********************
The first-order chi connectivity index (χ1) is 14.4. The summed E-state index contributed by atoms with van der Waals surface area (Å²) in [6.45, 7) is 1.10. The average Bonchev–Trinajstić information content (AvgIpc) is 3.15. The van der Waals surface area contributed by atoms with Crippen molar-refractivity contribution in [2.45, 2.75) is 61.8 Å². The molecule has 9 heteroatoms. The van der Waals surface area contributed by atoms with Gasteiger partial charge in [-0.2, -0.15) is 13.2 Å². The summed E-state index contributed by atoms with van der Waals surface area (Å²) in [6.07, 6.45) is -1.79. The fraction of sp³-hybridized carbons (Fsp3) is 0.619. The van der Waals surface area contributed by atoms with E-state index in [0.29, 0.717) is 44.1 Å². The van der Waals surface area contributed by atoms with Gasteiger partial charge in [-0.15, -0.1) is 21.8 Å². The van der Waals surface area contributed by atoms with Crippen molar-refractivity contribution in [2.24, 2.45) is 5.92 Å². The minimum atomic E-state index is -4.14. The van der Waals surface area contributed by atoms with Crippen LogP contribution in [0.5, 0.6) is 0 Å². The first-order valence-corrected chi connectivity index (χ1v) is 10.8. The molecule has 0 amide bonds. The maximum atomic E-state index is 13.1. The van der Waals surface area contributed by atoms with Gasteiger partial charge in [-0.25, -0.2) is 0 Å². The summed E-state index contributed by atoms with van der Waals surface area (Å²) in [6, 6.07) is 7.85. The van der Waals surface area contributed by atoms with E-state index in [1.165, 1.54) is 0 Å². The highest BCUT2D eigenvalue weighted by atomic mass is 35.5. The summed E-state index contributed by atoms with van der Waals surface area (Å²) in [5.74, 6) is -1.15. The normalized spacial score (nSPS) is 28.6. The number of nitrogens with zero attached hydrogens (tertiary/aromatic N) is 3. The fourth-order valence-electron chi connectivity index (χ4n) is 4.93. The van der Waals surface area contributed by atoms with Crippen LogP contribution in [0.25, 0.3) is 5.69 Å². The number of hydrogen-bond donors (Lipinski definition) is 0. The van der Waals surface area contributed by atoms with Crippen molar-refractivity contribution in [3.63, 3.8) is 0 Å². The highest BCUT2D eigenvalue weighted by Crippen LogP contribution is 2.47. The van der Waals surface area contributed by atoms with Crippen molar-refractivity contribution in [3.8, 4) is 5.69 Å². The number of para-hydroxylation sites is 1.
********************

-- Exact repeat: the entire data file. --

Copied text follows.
The first-order chi connectivity index (χ1) is 14.4. The summed E-state index contributed by atoms with van der Waals surface area (Å²) in [6.45, 7) is 1.10. The average Bonchev–Trinajstić information content (AvgIpc) is 3.15. The van der Waals surface area contributed by atoms with Crippen molar-refractivity contribution in [2.45, 2.75) is 61.8 Å². The molecule has 9 heteroatoms. The van der Waals surface area contributed by atoms with Gasteiger partial charge in [-0.2, -0.15) is 13.2 Å². The summed E-state index contributed by atoms with van der Waals surface area (Å²) in [6.07, 6.45) is -1.79. The fraction of sp³-hybridized carbons (Fsp3) is 0.619. The van der Waals surface area contributed by atoms with E-state index in [0.29, 0.717) is 44.1 Å². The van der Waals surface area contributed by atoms with Gasteiger partial charge in [-0.15, -0.1) is 21.8 Å². The van der Waals surface area contributed by atoms with Crippen molar-refractivity contribution in [2.24, 2.45) is 5.92 Å². The minimum atomic E-state index is -4.14. The van der Waals surface area contributed by atoms with Crippen LogP contribution in [0.5, 0.6) is 0 Å². The first-order valence-corrected chi connectivity index (χ1v) is 10.8. The molecule has 0 amide bonds. The maximum atomic E-state index is 13.1. The van der Waals surface area contributed by atoms with Gasteiger partial charge in [-0.25, -0.2) is 0 Å². The summed E-state index contributed by atoms with van der Waals surface area (Å²) in [6, 6.07) is 7.85. The van der Waals surface area contributed by atoms with E-state index in [1.165, 1.54) is 0 Å². The highest BCUT2D eigenvalue weighted by atomic mass is 35.5. The summed E-state index contributed by atoms with van der Waals surface area (Å²) in [5.74, 6) is -1.15. The normalized spacial score (nSPS) is 28.6. The number of nitrogens with zero attached hydrogens (tertiary/aromatic N) is 3. The fourth-order valence-electron chi connectivity index (χ4n) is 4.93. The van der Waals surface area contributed by atoms with Crippen LogP contribution in [0.25, 0.3) is 5.69 Å². The number of hydrogen-bond donors (Lipinski definition) is 0. The van der Waals surface area contributed by atoms with Crippen molar-refractivity contribution in [3.63, 3.8) is 0 Å². The highest BCUT2D eigenvalue weighted by Crippen LogP contribution is 2.47. The van der Waals surface area contributed by atoms with Crippen molar-refractivity contribution in [3.8, 4) is 5.69 Å². The number of para-hydroxylation sites is 1.